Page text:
VMware has announced another CBT problem. Just a reminder, this is not a problem that HPE can do anything about in Data Protector -- it's a problem with the APIs that VMware have supplied for HPE to use.
If you are doing VEAgent backups of your VMware environment (which is quite common) and you have any incrementals scheduled (also quite common), and you are running ESX 6 (which is lots of people) and you are using CBT (which you really, really would want to do normally).... then you might want to be aware that (yet again) VMware have announced that your backups could well be painfully broken.
Here's VMware's KB article:
There are several solutions:
Only do full backups. Hmm, that's a lot of data. Probably OK if you are going to a StoreOnce dedupe, but that's going to turn into a lot more tape. Turn off CBT. Ouch, that's going to hurt performance. Downgrade to ESX 5.5. I don't see anyone doing that. Using the DataProtector disk agent and automated disaster recovery module. This is actually cheaper (no extension licenses required!) and gets you both a file-level backup and an ability to restore a virtual machine from nothing. I recommend this as a better approach generally, but particularly now when we can't trust our VM-level backups.
- Apply the patch that VMware has now released.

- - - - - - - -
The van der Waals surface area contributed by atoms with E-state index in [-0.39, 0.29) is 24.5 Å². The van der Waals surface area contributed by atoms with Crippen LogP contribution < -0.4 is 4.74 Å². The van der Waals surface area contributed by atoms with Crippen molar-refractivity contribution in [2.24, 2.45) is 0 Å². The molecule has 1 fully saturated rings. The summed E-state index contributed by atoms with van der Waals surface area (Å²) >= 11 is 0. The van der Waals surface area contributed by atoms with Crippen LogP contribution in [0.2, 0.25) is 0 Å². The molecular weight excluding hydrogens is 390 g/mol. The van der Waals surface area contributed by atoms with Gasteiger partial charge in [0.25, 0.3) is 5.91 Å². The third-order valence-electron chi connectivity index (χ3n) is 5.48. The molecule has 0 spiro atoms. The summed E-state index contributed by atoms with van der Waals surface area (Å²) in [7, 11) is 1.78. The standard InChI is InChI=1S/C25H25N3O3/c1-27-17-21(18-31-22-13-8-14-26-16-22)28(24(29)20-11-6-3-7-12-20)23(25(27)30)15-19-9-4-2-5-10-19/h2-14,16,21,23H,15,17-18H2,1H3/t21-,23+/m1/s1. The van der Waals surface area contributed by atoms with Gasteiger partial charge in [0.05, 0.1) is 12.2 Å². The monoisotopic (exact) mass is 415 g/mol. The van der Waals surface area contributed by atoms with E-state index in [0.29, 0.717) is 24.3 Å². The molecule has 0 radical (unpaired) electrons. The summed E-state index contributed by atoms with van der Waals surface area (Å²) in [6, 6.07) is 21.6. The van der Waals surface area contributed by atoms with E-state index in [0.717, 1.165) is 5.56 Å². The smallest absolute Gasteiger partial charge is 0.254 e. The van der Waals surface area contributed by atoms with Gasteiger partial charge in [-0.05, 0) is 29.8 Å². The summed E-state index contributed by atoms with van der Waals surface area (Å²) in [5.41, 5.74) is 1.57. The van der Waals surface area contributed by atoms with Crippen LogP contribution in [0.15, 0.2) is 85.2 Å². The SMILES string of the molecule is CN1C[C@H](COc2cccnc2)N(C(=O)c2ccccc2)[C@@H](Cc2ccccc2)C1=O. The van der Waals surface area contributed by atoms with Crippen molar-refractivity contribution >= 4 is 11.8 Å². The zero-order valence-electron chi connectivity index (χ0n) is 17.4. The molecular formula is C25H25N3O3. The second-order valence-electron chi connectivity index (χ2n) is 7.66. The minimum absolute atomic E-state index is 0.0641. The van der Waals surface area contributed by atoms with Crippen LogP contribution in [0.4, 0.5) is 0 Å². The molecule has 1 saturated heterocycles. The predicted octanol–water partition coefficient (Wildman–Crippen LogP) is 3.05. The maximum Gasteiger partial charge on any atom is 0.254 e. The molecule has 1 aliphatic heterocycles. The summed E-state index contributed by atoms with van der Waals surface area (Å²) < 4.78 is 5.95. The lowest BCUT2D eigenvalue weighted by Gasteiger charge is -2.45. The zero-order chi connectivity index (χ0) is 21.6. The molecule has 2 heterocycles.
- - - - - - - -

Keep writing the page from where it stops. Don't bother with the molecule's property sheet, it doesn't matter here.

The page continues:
Less easy solutions, but things to think about:
- Migrate all your virtual machines to Amazon machine images. (Or Google, or Azure. Pity it can't be HP any more). It's inevitable -- eventually -- that the economies of scale of the large cloud providers will overtake your ability to run things in your own data centre. So why not start planning for it now?
- Use a different virtualisation solution. This is not the first time that VMware have announced "by the way, all backups are broken". I suspect it won't be the last time either. KVM is very mature now and it's also free. Xen is in good shape too. Virtualisation technology is no longer cutting edge -- it's commoditised now. So why not pay commodity prices?
Greg Baker is an independent consultant who happens to do a lot of work on HP DataProtector. He is the author of the only published books on HP Data Protector (http://www.ifost.org.au/books/#dp). He works with HP and HP partner companies to solve the hardest big-data problems (especially around backup). See more at IFOST's DataProtector pages at http://www.ifost.org.au/dataprotector, or visit the online store for Data Protector products, licenses and renewals athttp://store.data-protector.net/